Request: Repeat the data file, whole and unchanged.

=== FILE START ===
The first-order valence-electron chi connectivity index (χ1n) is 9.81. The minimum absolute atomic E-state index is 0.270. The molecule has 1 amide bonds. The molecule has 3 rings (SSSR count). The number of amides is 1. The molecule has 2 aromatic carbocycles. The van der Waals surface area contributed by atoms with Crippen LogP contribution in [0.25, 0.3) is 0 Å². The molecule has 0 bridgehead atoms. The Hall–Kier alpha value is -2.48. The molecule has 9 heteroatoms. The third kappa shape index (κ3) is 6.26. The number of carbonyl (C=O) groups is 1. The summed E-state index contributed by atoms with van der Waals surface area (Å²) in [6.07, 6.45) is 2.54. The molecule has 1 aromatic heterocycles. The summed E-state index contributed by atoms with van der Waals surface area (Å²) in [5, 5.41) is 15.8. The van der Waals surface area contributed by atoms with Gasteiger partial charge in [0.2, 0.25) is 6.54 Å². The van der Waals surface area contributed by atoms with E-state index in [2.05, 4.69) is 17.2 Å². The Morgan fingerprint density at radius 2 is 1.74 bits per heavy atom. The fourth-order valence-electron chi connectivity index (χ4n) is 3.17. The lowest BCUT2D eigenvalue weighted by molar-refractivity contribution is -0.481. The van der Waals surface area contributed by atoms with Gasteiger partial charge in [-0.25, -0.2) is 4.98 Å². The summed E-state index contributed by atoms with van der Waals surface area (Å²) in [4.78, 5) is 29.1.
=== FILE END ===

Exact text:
The first-order valence-electron chi connectivity index (χ1n) is 9.81. The minimum absolute atomic E-state index is 0.270. The molecule has 1 amide bonds. The molecule has 3 rings (SSSR count). The number of amides is 1. The molecule has 2 aromatic carbocycles. The van der Waals surface area contributed by atoms with Crippen LogP contribution in [0.25, 0.3) is 0 Å². The molecule has 0 bridgehead atoms. The Hall–Kier alpha value is -2.48. The molecule has 9 heteroatoms. The third kappa shape index (κ3) is 6.26. The number of carbonyl (C=O) groups is 1. The summed E-state index contributed by atoms with van der Waals surface area (Å²) in [6.07, 6.45) is 2.54. The molecule has 1 aromatic heterocycles. The summed E-state index contributed by atoms with van der Waals surface area (Å²) in [5, 5.41) is 15.8. The van der Waals surface area contributed by atoms with Gasteiger partial charge in [0.2, 0.25) is 6.54 Å². The van der Waals surface area contributed by atoms with E-state index in [2.05, 4.69) is 17.2 Å². The Morgan fingerprint density at radius 2 is 1.74 bits per heavy atom. The fourth-order valence-electron chi connectivity index (χ4n) is 3.17. The lowest BCUT2D eigenvalue weighted by molar-refractivity contribution is -0.481. The van der Waals surface area contributed by atoms with Gasteiger partial charge in [-0.25, -0.2) is 4.98 Å². The summed E-state index contributed by atoms with van der Waals surface area (Å²) in [4.78, 5) is 29.1.